May consist of an examinable readings program defined to meet the needs of a particular student or a formal program undertaken by a group of students whose research projects are in a common area.

COMM8000 Intellectual Foundations

This course is concerned with the nature of social science inquiry. It is intended for students in the business and management disciplines and those early in their masters and doctoral research program. The course is broken into four sections: (1) an introductory overview to the philosophy of science, (2) a review of epistemology – the nature and scope of knowledge − (3) a review of ontology – the what can be said to exist − and (4) specific applications to the major disciplinary areas.

COMM8001 Introduction to Research Methods

This course will enable student to acquire fundamental knowledge, skills and experience necessary to conduct a qualitative research study.

The course focuses on fundamental issues critical for qualitative inquiry, such as philosophical foundations, theory building, the design and conduct of qualitative study (of different types), methods of data collection and analysis, researcher role and relationships with subjects researched, the quality of qualitative research, presentation of findings and writing a research proposal and a thesis.

It will also include the review of exemplary papers adopting a variety of qualitative research methods from organisation studies, management, marketing, accounting, information systems, and other business disciplines.

  • The equivalent of a three-year undergraduate degree plus an equivalent postgraduate degree in a relevant discipline with an overall average grade of at least 75 (Distinction).
  • OR
  • The equivalent of multiple undergraduate degrees (e.g. a dual degree) with at least one in a relevant discipline and an overall average grade of at least 75 (Distinction).
  • OR
  • The equivalent of a four-year degree of Bachelor with first or upper second-class Honours in a relevant discipline.

English language requirements also apply.

NOTE: These are the minimum requirements for admission. Admission will ultimately be at the discretion of the UNSW Business School and will rely on the Business School having appropriate research supervision capacity and resources available for the applicant’s research interests.


Information on how to apply for this degree is available at How to apply for a research degree.

While the UNSW Business School is at the heart of the Kensington campus 'village' that is bustling with cafes, bars and retail, the whole of Sydney is right on our doorstep - including world-famous beaches, a wide variety of food, entertainment and culture, plus stunning scenery to enjoy and explore for free.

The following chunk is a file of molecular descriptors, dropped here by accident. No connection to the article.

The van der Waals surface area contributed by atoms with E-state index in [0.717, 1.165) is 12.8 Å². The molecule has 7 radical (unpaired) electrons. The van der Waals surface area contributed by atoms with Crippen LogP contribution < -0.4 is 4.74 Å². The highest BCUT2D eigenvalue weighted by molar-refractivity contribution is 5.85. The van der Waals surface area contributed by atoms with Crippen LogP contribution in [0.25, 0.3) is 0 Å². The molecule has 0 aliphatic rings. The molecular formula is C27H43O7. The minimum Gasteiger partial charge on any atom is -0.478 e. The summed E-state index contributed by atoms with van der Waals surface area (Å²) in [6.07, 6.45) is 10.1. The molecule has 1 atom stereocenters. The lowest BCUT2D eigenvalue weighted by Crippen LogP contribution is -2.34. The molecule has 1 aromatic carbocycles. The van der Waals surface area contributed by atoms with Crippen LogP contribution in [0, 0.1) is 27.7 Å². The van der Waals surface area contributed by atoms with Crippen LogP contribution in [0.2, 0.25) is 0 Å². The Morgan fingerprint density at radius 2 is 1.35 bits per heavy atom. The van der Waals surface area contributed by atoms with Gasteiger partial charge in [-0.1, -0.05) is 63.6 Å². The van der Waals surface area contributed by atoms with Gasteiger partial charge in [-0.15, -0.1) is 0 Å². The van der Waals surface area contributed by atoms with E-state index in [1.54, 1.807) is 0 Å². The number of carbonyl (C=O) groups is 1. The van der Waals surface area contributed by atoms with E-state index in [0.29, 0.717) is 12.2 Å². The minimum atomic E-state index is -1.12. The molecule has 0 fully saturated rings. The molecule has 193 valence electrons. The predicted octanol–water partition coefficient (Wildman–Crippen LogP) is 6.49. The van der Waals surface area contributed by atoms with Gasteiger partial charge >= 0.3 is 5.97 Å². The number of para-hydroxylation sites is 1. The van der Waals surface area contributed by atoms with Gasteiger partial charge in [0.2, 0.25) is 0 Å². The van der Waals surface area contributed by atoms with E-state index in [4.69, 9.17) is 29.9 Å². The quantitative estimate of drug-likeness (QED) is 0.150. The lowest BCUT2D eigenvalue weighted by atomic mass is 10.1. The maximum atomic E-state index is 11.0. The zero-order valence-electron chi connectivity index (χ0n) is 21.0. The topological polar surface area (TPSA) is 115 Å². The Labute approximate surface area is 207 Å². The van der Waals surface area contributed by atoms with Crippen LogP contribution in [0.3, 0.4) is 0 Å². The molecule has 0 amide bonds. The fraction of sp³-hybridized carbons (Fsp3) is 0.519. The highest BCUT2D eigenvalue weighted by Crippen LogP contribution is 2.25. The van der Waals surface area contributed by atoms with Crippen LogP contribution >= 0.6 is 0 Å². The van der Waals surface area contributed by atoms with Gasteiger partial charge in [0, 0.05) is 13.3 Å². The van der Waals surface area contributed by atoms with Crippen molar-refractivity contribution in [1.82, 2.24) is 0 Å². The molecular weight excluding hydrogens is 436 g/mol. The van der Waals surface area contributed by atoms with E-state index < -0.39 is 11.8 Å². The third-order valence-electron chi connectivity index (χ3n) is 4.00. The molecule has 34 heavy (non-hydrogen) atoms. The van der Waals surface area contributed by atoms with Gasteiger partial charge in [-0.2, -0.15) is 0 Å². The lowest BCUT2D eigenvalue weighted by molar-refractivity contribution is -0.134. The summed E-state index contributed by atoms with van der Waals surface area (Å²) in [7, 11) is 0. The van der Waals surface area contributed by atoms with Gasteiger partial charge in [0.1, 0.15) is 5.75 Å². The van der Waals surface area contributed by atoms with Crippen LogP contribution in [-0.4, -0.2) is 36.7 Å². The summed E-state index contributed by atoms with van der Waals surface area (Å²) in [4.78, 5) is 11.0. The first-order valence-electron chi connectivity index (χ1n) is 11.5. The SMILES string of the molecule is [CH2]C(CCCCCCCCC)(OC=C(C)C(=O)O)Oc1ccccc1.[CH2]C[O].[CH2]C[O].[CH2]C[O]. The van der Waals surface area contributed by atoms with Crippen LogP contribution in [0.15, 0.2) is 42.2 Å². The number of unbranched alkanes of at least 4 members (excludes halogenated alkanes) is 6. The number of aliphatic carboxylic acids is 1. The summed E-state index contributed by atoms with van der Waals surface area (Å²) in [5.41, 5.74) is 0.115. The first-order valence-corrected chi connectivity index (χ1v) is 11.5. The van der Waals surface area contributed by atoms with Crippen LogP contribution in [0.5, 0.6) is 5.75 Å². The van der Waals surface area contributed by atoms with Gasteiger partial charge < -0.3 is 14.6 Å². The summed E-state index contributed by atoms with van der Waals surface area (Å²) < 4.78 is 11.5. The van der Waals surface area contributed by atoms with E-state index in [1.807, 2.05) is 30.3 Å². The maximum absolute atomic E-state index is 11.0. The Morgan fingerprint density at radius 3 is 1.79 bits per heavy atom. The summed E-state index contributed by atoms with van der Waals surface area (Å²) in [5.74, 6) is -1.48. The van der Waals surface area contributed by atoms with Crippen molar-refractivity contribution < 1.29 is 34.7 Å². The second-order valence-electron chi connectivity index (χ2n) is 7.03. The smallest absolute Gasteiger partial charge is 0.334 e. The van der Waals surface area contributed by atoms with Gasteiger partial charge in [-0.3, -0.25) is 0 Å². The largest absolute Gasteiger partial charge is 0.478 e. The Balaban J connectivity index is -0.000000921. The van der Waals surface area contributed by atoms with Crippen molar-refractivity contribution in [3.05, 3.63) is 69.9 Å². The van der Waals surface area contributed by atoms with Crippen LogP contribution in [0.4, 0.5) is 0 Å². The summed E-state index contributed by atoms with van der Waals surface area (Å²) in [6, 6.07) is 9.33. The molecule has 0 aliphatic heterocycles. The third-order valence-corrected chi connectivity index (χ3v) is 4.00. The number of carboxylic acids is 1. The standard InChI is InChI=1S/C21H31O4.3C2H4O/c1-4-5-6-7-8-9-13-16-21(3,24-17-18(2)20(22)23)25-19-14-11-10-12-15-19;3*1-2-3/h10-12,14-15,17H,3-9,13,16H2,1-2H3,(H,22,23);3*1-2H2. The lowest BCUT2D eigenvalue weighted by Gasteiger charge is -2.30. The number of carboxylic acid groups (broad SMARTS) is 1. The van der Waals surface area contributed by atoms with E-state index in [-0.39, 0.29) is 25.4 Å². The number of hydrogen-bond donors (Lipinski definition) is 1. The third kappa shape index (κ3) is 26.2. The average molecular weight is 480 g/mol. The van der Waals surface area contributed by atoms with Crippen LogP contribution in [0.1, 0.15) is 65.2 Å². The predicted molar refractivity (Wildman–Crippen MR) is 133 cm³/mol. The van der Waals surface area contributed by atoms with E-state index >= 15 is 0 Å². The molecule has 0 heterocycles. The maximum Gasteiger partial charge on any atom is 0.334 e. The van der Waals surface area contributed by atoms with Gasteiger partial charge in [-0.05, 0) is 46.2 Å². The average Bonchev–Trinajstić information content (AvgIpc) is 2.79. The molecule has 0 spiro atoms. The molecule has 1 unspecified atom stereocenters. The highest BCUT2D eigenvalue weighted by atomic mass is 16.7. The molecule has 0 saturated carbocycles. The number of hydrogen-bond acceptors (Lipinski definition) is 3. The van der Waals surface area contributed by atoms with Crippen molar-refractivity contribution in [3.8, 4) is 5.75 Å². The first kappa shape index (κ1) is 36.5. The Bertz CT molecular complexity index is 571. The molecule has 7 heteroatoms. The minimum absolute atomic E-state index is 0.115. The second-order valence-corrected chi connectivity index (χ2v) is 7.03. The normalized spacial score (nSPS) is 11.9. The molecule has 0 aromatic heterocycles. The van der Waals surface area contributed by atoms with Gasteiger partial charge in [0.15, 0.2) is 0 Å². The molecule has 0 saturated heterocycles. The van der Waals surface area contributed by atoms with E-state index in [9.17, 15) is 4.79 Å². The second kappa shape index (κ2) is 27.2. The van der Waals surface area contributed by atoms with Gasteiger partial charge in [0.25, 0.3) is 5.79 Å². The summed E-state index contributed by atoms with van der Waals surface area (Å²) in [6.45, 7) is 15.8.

There are more than 300 clubs and societies at UNSW covering social activities such as music, movies and sport, but also academic interests including an Actuarial Society, a Business Society, an Economics Society and a Society of Financial Technology amongst many others. Joining a student club is a great way to meet new friends and broaden your experience. But as well as that, you may also make potentially important research or academic connections with people from a wide variety of backgrounds.

Find out more about UNSW’s Clubs and Societies

Stay active

Exercise boosts your mental wellbeing and can help you deal with exam or assignment pressures. It's easy to stay fit with UNSW’s state of the art sporting facilities on campus in Kensington, including a 50m indoor pool, fitness centre, squash courts and a range of competitive sports teams.

Find out more about the UNSW Fitness and Aquatic Centre

Explore

While the UNSW Business School at the heart of the Kensington campus ‘village’ that is bustling with cafes, bars and retail, the whole of Sydney is right on our doorstep including world-famous beaches, a wide variety of food, entertainment and culture, plus stunning scenery to enjoy and explore for free.

Find out more about UNSW Campus Life

Strong support

When you join the UNSW research community, you join a passionate collective of people who are using research to transform minds, transform lives, and transform the world.

We want all our research students to reach their maximum potential and to achieve this we offer in-depth faculty supervision and support, as well as study skills workshops and mentoring programs.

Our ‘Meet the CEO’ series offers unique behind the scenes business insights, and there are a number of orientation, leadership and mentor programs specifically designed for postgraduate students.

Find out more about student support

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Quick facts for students

Program code
1521
Award
Doctor of Philosophy (PhD)
Assumed Knowledge
Accounting, Research experience
Study Mode
Face to face
Duration
Full-time 3-4 years; Part-time 5-8 years
Commencing semesters
Semester 1 - March
Semester 2 - July

​​​​​​​​Research Study Options

Browse the list of study options available for research students

 ​

​​​​​​​​​​​​​​​​​Search Degrees​​